"God is Beyond our understanding" is beyond atheist's understanding
I had an interesting discussion on the Secular Outpost Blog. The atheists were reacting to the concept That , "God is beyond human comprehension". They argue that this means we can;t know anything about God thus we can't make a rational belief. This was part of a larger argument, Bradley Bowen; argument against Christian apologist Kreft, part 87 or something. Poster Susan Humphreys in the comment section starts thinking down a tributary of that discussion
I was watching the news one evening, only half listening and a Cardinal was being interviewed (possibly Dolan). The interviewer asked a question that I don't think the Cardinal wanted to answer because he said, in an attempt to stop the questions I think, "God is beyond human comprehension". This is taken from several places in the Bible. At the time I thought does the Cardinal realize what he just said? If God is beyond human comprehension than anything a person says about God--his characteristics, purposes, plans, what he can or can't do, what he wants us to do or not to do, even if he is a he and not a she or an it, or even if he/she/it exists--is nothing more than the figment of human imagination.
Metacrock: Of course that kind of statement comes with an implicit qualification which should be self evident, that while we can't ascertain God by our own intellectual powers, that does not preclude God's own willful revelation to us about himself.We cannot even know what good is in an ultimate sense even assuming a naturalistic world. I have never been able to get an atheist to give me a valid justification form moral motions, but given my own limited experience I can say I know what good is relative to my own milieu. Thus while I cannot say my parents were the absolute good I can say they were good to me,
"If some being is beyond human comprehension, then that being is beyond human evaluation and beyond human understanding. We cannot evaluate a being as "morally good" if that being is beyond our comprehension. We also cannot KNOW (or even make reasonable probability estimates about) what such a being will do or not do. "
Metacrock:I think that is a rather fallacious argument, of course God is beyond human evaluation in an ultimate sense, in order to understand God exhaustively you would have to create your own universe. That does not mean we can't understand aspects of God as they pertain to our own lives. Analogy: I don't know very much about quantum gravity but I do know it requires highly specialized education to understand,Now If we take statements literally like you want us to take statement about God I can't say that. Perhaps Quantum gravity is stupid. perhaps it's a game for mentally challenged people. I can't say because It's beyond my understanding. There are natural qualification to those concepts that should be understood I don't think it's fair for us to have to spell them out every time we talk about it. Brad:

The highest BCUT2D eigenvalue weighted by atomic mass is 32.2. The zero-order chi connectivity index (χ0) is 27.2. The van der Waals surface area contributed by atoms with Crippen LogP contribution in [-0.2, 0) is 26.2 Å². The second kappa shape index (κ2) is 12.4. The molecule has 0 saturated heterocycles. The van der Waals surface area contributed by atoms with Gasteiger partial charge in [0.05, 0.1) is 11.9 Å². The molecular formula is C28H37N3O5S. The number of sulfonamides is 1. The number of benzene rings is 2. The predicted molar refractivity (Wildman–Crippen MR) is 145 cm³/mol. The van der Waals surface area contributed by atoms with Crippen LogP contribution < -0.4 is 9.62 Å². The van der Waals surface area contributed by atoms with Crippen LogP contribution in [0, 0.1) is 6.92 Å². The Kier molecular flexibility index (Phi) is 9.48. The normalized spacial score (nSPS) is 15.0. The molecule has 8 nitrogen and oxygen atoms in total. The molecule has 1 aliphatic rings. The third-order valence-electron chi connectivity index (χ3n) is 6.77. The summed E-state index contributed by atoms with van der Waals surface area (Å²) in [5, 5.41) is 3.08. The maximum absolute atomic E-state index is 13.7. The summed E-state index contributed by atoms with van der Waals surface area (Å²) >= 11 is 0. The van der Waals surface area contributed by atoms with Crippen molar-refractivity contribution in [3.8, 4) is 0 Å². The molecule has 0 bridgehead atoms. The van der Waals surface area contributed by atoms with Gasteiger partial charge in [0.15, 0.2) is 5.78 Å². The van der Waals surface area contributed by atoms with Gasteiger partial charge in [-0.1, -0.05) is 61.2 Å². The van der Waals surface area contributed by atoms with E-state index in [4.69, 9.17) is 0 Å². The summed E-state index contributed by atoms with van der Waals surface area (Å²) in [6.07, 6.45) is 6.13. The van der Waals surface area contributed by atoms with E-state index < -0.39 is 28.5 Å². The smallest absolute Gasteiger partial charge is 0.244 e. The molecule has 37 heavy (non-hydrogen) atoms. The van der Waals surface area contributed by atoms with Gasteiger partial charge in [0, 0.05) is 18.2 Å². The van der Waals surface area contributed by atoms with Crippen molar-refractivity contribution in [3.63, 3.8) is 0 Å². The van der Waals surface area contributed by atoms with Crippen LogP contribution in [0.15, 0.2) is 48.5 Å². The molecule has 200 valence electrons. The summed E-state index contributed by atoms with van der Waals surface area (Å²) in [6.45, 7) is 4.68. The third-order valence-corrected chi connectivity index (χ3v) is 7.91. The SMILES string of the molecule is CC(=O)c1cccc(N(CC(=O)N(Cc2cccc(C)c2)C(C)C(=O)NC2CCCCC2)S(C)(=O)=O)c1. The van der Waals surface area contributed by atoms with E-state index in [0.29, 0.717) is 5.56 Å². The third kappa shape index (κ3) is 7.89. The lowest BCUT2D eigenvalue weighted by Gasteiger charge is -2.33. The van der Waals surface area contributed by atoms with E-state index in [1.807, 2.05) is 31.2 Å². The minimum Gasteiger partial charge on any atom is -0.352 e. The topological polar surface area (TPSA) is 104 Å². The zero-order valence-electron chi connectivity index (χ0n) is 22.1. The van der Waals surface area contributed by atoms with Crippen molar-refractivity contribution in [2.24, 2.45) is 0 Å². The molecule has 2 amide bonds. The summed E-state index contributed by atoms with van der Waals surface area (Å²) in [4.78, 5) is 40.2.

We cannot see God perform any actions, nor can we photograph or video God. We cannot hear God, smell God, touch God, or taste God. God leaves no physical evidence of his activity. The only hope we have of identifying God as the CAUSE of a particular event is to KNOW the PLANS or PURPOSES of God, and to determine that God, if God exists, would be likely to CHOOSE to cause that particular event.
Metacrock:We don't have to understand the plans and purposes of God to know that God caused the universe, in fact that is irrelevant. We can understand God as cause through logic. We can understand it through self disclosure of God to us. But there is a problem with just understanding God as a cause,I write a essay on this for my blog recently
We don't have to understand the plans and purposes of God to know that God caused the universe, in fact that is irrelevant.
I have argued for the opposite conclusion, and you have not shown there to be ANY PROBLEM with my argument.
I disagree with your arguments Brad.
QUESTION: Do you think that ANY of Swinburne's arguments for God or ANY of Kreeft's arguments for God can be successful WITHOUT making some assumptions about the PLANS or PURPOSES of God?
I said we don't need to know that for certain arguments such as the CA or OA. But I think we can reasonably assert that God's plans and purposes are benevolent based upon what logical and and experiential evidence we do have, We don't need that much intellectual comprehension to understand love.
If so, please point me to at least ONE such argument by Swinburne or Kreeft.
I don't know their arguments well enough to defend, But I do know mine,would you like me to introduce you to a couple? The God is being itself thing, I could tell you about that,, again.
[end dialogue] The irony in that last comment is that I debated him on the existence of God he totally ignored my comments and acted shamefully. He made no effort to understand my countless explanations and in depth attempts to clarify what everyone agrees was crystal clear he kept whining it was so unclear. Total debate version of boxing strategy called "rope-a-dope." The phrase "beyond our understanding" does not mean that we can't understand anything about God at all. We can understand somethings. But God is infinite we are finite so we cannot understand God as a whole. WE can understand the fact that God loves us,we not understand why but we can know it as a fact, We can experience God's love in our hearts, that is all we need to understand. The creator of the universe loves me what else do I need to know?
We have a gap in knowledge where the mass of what we don't know about God resides,that gap is bridged by faith. This is where faith plays it's role. So of course this is bothersome to skeptics who have trouble with faith anyway.
 Bradley Bowen, "The Logic of Miracles – Part 4: Kreeft’s Last Ten Arguments" Secular Outpost Blog (Dec 20,2018), comment section.